What is Heat Capacity?
Heat capacity (Specific) of gases is defined as the amount of heat required to raise the temperature of one gram of gases by unit degree but per mole of gas is called molar heat capacity or simply heat capacity. Usually, the heat capacity equation expressed at constant pressure (C_{p}) and volume (C_{v}) and energy unit is used for its calculation in physics or chemistry.
Monoatomic noble gas molecules like helium, neon, and argon when heated in constant volume, the heat supplied will be utilized in increasing the translational kinetic energy because these molecules have no vibrational or rotational moment.
At constant volume, these mono-atomic gases, can not be used any energy to perform mechanical work. But if we heat in constant pressure the gas expands against the piston and does mechanical work.
For polyatomic gases, the supplied heat uses not only translational kinetic energy but also vibrational or rotational energies.
Solids also have heat capacities measured from Dulong Petit experimental data that the atomic heat of all crystalline solid elements is the constant quantity and approximately equal to 6.4 calories.
Atomic heat is the product of specific heat and the atomic weight of the element. This law holds for many periodic table elements like silver, gold, aluminum, lead, iron, etc.
Heat Capacity Units
Specific heat capacity is an extensive property because the amount of heat required to raise temperature depends on the mass of the substances. The unit of specific heat capacity = J K^{âˆ’1} kg^{âˆ’1}
Molar heat capacity is an intensive property in thermodynamics having the unit = J K^{âˆ’1} mol^{âˆ’1}.
We also use CGS and calorie units to specify the heat capacities of the solid and gaseous substances. But if we mention molar and specific heat capacity then per mole and per gram (g) or kilogram (kg) are used to specify such units.
Specific and Molar Heat Capacity
The amount of heat or thermal energy required to raise the temperature of one gram of a substance by 1Â°K is called specific heat and for one mole is called molar heat capacity.
Heat Capacity at Constant Pressure
At constant pressure, heat capacity can be defined as,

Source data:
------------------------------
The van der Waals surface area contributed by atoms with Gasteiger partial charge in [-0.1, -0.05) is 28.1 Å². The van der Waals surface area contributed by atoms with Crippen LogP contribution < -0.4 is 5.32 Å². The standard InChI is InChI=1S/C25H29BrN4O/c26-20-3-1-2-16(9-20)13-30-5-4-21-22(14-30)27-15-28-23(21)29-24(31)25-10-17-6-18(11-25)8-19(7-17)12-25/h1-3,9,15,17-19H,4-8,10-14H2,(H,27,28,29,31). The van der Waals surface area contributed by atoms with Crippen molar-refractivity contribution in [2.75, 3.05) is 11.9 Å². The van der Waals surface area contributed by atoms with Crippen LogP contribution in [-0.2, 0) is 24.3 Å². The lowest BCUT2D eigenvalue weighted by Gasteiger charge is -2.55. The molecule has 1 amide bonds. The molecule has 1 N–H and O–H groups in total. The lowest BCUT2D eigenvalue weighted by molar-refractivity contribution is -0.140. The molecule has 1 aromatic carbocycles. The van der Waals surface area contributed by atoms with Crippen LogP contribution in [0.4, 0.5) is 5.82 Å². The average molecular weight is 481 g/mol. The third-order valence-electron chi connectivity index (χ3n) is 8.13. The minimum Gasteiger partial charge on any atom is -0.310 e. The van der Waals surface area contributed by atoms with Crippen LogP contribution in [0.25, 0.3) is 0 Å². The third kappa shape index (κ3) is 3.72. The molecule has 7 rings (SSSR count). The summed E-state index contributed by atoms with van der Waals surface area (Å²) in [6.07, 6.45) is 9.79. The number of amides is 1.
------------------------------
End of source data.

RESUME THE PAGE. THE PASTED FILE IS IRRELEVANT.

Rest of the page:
C_{p} = M Ã— c_{p}
Where C_{p} is measured at constant pressure and c_{p }is their specific heat.
From the above formula, the temperature of one gm-mole of gas raised by one degree at constant pressure is called heat capacity at constant pressure or simply C_{p}.
Heat capacity at constant volume
Again from the definition,
C_{v} = M Ã— c_{v}
Where C_{v} is measured at constant volume, c_{v} is their specific heat.
Therefore, the temperature of one gm-mole of gas raised by one degree at constant volume is called heat capacity at constant volume or simply C_{v}.
Heat Capacity in Thermodynamics
Like other thermodynamic properties (internal energy, enthalpy, entropy, and free energy), heat capacity also is the thermodynamic property.
When d_{q} energy is required to increase the temperature dT for one mole of the gaseous substances. The thermodynamic definition of the specific heat capacity,
C = dq/dT
Where dq = path function.
Therefore, the values of heat change depend on the actual process that followed for this measurement. But we can place certain restrictions to obtain precise values of C_{p} and C_{v}.
The usual restrictions are at constant pressure and constant volume.
C_{p} and C_{v} Values for Gases
The calculation of C_{p} or C_{v} depends on the pressure and volume of gases. The observed quantity in the two operations would be different. Therefore, for measuring heat capacity, the conditions of pressure and volume must be specified.
In learning chemistry and physics, C_{p}, C_{v,} and C_{p}/C_{v} or Î³ of some gases at 1 atm pressure and 298 K temperature are given below the table,
Gas (monoatomic or polyatomic) | Heat Capacity | Î³ = C_{p}/C_{v} | |
C_{p} | C_{v} | ||
Argon (Ar) | 4.97 | 2.98 | 1.66 |
Helium (He) | 4.97 | 2.98 | 1.66 |
Mercury (Hg) | 5.00 | 3.00 | 1.67 |
Hydrogen (H_{2}) | 6.85 | 4.86 | 1.40 |
Nitrogen (N_{2}) | 6.96 | 4.97 | 1.40 |